Jim Crow

Segregation Chronicles.

Okay, Wide-Awake. I need testimony.

I’m starting a side project (working name: Segregation Chronicles) that will document the physical legacy of racial injustice in Wilson County. I was born in the waning days of legal segregation, and I haven’t lived here in almost 40 years, but I can reel off two dozen-plus sites that stand as mute testimony to trauma that continues to haunt us. I know y’all know more than I do, though, so I’m asking for your help. (Or your mama’s. Or your granddaddy’s.)

At which restaurants did we have to go around back for food? (Like Parker’s.) What theatres had separate entrances and black balconies? (Like the Drake.) What businesses had partitions in their sitting rooms — or whole separate sitting areas? (Like the train station.) Who wouldn’t let you eat at the lunch counter? Who had a colored water fountain (other than the county courthouse)? Where did the Klan rally? Where were German POWs allowed to rest, but your father was told to get his black ass up? Where was the black liquor house that had to pay off a white cop to sell white people liquor after midnight?

Please post here. Or email me at blackwideawake@gmail.com. Or let me know if you’d rather call. All responses from any source, black or white, appreciated. Thank you, and stay tuned. (Especially if you want to know what this photograph shows.)

UPDATE: Check out Segregation Chronicles here, blackwideawake.tumblr.com.

Dr. Ward challenged Jim Crow.

Indiana History Blog published Nicole Poletika’s detailed look at Dr. Joseph H. Ward‘s role in challenging segregation as the head of Tuskegee, Alabama’s Veterans Hospital No. 91 in the 1920s and ’30s.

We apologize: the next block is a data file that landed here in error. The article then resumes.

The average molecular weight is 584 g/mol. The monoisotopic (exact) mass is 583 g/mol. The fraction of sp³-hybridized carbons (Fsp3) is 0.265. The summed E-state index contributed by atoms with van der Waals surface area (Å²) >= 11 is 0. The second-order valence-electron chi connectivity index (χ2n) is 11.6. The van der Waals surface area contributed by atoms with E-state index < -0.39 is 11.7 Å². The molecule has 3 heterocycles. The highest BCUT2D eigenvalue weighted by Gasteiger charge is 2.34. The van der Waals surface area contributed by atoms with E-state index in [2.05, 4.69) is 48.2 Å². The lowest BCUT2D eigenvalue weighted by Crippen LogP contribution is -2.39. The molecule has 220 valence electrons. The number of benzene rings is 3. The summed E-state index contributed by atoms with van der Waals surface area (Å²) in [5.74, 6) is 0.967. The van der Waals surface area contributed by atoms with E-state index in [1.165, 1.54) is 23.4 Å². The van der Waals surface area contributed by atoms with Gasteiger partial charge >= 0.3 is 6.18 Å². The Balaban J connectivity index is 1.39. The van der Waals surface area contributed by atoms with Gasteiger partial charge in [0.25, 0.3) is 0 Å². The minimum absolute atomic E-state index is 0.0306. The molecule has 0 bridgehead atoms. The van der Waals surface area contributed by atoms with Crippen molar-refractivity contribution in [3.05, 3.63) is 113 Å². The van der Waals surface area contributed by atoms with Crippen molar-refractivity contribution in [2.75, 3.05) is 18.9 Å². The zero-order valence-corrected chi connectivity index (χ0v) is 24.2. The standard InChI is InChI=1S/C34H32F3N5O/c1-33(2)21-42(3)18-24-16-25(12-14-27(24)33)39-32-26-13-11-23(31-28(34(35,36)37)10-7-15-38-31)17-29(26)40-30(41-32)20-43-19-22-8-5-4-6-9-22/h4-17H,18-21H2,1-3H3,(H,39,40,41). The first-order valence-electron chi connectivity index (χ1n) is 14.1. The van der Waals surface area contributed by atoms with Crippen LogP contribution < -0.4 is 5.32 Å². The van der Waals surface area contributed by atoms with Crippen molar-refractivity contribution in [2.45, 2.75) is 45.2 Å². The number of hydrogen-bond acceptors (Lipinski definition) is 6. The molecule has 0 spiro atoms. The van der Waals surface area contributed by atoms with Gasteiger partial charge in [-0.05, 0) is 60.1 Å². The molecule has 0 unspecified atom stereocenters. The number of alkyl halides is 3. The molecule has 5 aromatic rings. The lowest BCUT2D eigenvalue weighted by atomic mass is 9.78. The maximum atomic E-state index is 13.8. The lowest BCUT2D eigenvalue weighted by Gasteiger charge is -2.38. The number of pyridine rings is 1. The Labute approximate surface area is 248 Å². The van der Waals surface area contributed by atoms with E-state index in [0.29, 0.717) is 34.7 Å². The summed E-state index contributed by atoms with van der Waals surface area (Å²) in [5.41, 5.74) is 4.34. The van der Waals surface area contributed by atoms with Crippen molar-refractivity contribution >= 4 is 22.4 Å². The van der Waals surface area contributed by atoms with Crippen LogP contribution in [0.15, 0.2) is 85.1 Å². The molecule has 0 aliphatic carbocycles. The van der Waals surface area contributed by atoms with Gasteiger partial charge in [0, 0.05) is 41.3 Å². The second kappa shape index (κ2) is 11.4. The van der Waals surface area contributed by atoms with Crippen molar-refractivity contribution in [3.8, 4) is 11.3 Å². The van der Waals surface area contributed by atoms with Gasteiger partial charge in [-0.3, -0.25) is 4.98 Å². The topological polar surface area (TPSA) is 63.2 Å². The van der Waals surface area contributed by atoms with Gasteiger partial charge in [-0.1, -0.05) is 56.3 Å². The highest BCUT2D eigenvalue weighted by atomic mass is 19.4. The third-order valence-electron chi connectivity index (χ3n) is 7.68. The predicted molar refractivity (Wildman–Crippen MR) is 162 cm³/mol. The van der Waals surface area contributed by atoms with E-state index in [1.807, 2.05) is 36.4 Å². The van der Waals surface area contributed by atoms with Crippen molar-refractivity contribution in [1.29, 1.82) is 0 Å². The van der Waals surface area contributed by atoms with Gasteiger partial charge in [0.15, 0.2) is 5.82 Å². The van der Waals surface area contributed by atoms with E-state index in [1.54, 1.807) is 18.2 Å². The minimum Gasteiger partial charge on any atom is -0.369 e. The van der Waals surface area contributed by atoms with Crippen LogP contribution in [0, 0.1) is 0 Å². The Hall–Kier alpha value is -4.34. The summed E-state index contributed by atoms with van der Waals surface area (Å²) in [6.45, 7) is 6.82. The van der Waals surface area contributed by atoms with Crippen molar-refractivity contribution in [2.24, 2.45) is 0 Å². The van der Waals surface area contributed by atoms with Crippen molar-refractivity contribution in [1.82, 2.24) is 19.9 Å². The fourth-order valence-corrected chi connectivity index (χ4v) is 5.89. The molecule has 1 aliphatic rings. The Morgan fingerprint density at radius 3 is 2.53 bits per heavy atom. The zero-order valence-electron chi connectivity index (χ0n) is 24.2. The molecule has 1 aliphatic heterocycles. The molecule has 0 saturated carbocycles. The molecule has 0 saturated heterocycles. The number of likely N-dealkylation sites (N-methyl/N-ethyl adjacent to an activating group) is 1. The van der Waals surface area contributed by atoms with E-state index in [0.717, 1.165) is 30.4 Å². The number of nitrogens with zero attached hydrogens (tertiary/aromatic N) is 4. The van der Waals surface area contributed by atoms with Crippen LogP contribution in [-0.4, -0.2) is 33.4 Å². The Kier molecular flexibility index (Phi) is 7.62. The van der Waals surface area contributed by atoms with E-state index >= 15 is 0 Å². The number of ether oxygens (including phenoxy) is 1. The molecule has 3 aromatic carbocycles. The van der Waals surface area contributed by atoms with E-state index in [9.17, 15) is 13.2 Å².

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Dr. Ward is on the front row, center (next to the nurse) in this 1933 photograph of Veterans Hospital staff.  Photo courtesy of VA History Highlights, “First African American Hospital Director in VA History,” U.S. Department of Veterans Affairs.

For more on Dr. Ward, who was born in Wilson about 1869, see here and here and here and here and here.

[Sidenote: Dr. Ward was not born to “impoverished parents” per the article, though it is possible that he himself gave this gloss on his early life. Rather, his father was Napoleon Hagans, a prosperous freeborn farmer in nearby Wayne County, and his mother was Mittie Ward, a young freedwoman whose family moved into town after Emancipation from the plantation of Dr. David G.W. Ward near Stantonsburg.]

Hat tip to Zella Palmer for pointing me to this article. She is Dr. Ward’s great-granddaughter, and they are my cousins.

Protests Jim-Crow; jailed.

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Pittsburgh Courier, 5 February 1938.

WILSON, N.C., Feb. 3 — Sidney Ingram of this city, was nabbed by Federal Agents Friday after writing protest letters to the Presidents of  the Norfolk, Southern and Seaboard Airline railways over Jim Crow treatment while traveling.

He told operatives he bought a ticket from Wilson to Bailey, was told to get on Greenville train, then put off mile from Wilson station. His letters signed “David Ingram.” Not threatening but asked aid in getting “just calls” from railroad. Ingram was released after investigation.

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Two years later, Sidney Ingram was counted in the 1940 census among the “inmates” housed at the notorious Eastern North Carolina Insane Asylum for Negroes.

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1940 census, Fork township, Wayne County, North Carolina.

He spent the remainder of his life institutionalized and died at the state hospital in 1954. His death certificate notes that he was a New Jersey native, that he was married, that his usual residence was Wilson County, and that he had been at the asylum for 15 years, three months and 16 days. He died of bladder cancer and “insanity,” and his body was sent “to Chapel Hill to be used by Anatomical Board.”

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Thus passed one of Wilson’s earliest civil rights activists.

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If you are interested in the world of the Eastern North Carolina Insane Asylum, please read Susan Burch and Hannah Joyner’s Unspeakable, the story of Junius Wilson (1908-2001), a deaf African-American man who spent 76 years there, including six in the criminal ward, though he had never been declared insane by a medical professional or found guilty of any criminal charge.